Specialized team assesses damage at Whiskeytown

BAER team at Whiskeytown

In the wake of the Carr Fire, Whiskeytown National Recreation Area welcomed an interagency team of specialists to assess the widespread devastation.

The Burn Area Emergency Response team or BAER has been in Shasta County for several days, beginning their efforts to identify potential safety threats in the park.

The national recreation area, popular for its hidden waterfalls and freshwater lake, is now barely recognizable after the Carr Fire tore through the park.

"I was prepared to see a devastated landscape. Almost a moonscape here," said Andrea Crain a Public Information Officer for the Shasta-Trinity National Forest.

The interagency group assessing the damage said even though 93 percent of the park burned in the fire, it isn't as bad as some feared.

"We found in our preliminary BAER findings that less than 10 percent of the entire Carr Fire burned at high intensity," said Crain.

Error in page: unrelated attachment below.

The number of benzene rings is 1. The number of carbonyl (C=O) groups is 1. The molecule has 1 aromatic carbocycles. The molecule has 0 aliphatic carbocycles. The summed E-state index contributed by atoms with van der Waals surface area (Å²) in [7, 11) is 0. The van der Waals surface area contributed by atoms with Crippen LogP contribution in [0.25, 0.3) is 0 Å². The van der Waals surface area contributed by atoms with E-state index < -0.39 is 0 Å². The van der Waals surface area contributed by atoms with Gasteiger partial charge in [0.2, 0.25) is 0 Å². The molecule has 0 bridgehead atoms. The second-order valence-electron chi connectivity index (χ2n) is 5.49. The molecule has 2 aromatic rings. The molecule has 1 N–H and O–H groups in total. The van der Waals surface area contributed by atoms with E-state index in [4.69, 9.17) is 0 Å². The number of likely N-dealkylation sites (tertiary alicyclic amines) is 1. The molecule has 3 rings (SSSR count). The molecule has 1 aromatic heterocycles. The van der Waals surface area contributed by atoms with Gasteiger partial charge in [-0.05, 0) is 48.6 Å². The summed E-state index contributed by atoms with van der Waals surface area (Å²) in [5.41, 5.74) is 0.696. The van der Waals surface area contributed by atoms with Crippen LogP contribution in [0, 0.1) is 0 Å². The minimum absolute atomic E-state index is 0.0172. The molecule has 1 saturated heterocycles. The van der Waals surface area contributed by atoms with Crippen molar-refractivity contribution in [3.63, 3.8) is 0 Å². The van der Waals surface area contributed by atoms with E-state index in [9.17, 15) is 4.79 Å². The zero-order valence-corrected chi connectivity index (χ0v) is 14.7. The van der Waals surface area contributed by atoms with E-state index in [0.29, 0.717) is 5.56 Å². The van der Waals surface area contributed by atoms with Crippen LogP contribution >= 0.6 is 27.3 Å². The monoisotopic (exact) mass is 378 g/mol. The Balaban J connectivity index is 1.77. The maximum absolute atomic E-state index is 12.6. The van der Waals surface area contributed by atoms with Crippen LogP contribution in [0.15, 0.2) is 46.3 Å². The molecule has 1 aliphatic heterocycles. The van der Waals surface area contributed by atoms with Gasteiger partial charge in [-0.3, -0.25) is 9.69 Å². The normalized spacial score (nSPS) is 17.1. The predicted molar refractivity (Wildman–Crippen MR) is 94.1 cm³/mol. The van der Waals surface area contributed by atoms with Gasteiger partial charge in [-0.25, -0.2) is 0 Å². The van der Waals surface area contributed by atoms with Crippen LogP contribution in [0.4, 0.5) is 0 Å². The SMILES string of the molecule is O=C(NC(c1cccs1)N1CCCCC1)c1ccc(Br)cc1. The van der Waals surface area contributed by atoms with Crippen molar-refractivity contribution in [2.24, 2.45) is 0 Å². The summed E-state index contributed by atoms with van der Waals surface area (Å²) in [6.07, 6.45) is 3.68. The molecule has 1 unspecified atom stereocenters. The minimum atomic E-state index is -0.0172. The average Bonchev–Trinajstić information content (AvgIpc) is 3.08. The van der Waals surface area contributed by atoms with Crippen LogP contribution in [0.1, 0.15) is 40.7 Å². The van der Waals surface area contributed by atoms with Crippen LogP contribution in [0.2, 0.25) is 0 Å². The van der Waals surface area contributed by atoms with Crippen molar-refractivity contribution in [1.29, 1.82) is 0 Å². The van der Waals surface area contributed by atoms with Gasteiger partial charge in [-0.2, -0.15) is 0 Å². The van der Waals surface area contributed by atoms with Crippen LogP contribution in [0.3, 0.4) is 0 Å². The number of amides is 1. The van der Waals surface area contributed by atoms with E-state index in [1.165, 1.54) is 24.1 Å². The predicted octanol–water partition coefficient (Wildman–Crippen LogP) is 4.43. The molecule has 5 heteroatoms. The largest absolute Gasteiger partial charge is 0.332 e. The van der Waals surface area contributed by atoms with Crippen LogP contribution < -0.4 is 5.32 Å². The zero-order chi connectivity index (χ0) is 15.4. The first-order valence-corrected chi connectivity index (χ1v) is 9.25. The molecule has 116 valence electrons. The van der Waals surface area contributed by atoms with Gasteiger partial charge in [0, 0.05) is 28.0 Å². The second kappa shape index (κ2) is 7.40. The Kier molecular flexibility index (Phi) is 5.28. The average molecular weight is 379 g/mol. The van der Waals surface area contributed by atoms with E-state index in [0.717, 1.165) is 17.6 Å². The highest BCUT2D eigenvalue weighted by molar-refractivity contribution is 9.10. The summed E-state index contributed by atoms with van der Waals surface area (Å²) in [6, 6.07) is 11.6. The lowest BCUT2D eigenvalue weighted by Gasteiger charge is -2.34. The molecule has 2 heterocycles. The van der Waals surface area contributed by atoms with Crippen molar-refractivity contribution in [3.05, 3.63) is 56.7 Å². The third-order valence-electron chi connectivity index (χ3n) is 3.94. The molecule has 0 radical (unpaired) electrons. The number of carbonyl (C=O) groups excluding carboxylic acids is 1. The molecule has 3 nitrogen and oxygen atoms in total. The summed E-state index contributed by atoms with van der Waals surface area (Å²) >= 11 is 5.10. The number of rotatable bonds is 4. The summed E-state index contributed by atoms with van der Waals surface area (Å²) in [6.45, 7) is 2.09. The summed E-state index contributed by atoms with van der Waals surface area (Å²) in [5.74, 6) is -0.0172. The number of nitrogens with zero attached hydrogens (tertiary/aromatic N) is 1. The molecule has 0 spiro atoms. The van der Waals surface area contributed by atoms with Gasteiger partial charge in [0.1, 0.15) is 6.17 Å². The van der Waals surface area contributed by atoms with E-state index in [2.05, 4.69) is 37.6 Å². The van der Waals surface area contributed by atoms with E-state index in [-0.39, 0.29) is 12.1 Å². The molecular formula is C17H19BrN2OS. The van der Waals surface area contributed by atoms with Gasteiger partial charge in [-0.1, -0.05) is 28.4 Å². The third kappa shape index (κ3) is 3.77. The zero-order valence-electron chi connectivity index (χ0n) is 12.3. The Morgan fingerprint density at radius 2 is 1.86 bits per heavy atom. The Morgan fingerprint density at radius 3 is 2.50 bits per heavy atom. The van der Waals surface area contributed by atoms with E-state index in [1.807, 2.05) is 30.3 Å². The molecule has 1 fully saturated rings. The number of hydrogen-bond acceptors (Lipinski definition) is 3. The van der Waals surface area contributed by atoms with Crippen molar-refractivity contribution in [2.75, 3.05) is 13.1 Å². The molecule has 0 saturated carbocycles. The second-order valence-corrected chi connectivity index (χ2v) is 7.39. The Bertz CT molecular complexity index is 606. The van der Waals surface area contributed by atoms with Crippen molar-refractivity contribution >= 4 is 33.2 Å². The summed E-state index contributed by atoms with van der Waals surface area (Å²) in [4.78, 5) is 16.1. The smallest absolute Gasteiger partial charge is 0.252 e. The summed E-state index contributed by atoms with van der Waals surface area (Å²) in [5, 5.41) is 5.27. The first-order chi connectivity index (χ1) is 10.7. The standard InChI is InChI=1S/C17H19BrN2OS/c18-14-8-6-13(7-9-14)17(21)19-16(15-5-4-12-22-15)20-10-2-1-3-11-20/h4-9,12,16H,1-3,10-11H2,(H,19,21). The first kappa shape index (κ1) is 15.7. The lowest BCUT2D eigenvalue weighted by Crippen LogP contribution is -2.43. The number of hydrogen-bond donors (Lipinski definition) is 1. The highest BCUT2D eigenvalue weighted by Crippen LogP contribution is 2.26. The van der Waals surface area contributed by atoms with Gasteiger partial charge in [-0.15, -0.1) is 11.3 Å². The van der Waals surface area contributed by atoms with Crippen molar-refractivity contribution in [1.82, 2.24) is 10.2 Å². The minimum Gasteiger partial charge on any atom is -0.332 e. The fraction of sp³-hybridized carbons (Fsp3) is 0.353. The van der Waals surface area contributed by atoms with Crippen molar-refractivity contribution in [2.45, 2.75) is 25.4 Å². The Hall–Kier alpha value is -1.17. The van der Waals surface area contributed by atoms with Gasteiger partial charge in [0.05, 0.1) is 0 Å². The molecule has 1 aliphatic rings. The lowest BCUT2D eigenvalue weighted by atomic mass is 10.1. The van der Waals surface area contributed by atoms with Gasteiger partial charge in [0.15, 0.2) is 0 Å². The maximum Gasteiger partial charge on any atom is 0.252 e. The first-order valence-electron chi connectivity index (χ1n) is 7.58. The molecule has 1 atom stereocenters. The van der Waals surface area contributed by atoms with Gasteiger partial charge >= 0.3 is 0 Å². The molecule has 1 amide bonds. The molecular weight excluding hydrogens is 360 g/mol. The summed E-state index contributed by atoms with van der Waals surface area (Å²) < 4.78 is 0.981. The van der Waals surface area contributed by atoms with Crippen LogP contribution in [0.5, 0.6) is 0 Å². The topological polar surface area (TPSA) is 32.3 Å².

The rest was low or medium intensity, closer to the levels used in controlled burns.

On Thursday, the BAER team demonstrated how to examine soil to determine if it could potentially cause damaging run-off and erosion this winter.

"When the rains come in the winter, people need to be very aware that there is the potential for flooding events and debris flow generation," said BAER team leader Chris Holbeck.

Holbeck said assess the soil with a simple water test.

" If the water sinks into the soil then you know it has low to moderate soil burn severity," Holbeck said. "But if it rolls off it's hydrophobic. Let's test sinks in. The soil is good."

Having a low or moderate burn severity means the soil should absorb water like regular dirt.

However, with hydrophobic soil, water can't absorb like it should, causing major safety concerns.

Holbeck also said even though trees look burned above ground, they may not be dead below the surface.

"There are fine root structures still intact below the a-horizon of the soil," Holbeck said. "Those roots will drive regeneration like this manzanita root."

By the end of their month long assessment, the 20 member team will present a report and plan to help the park get back to normal.

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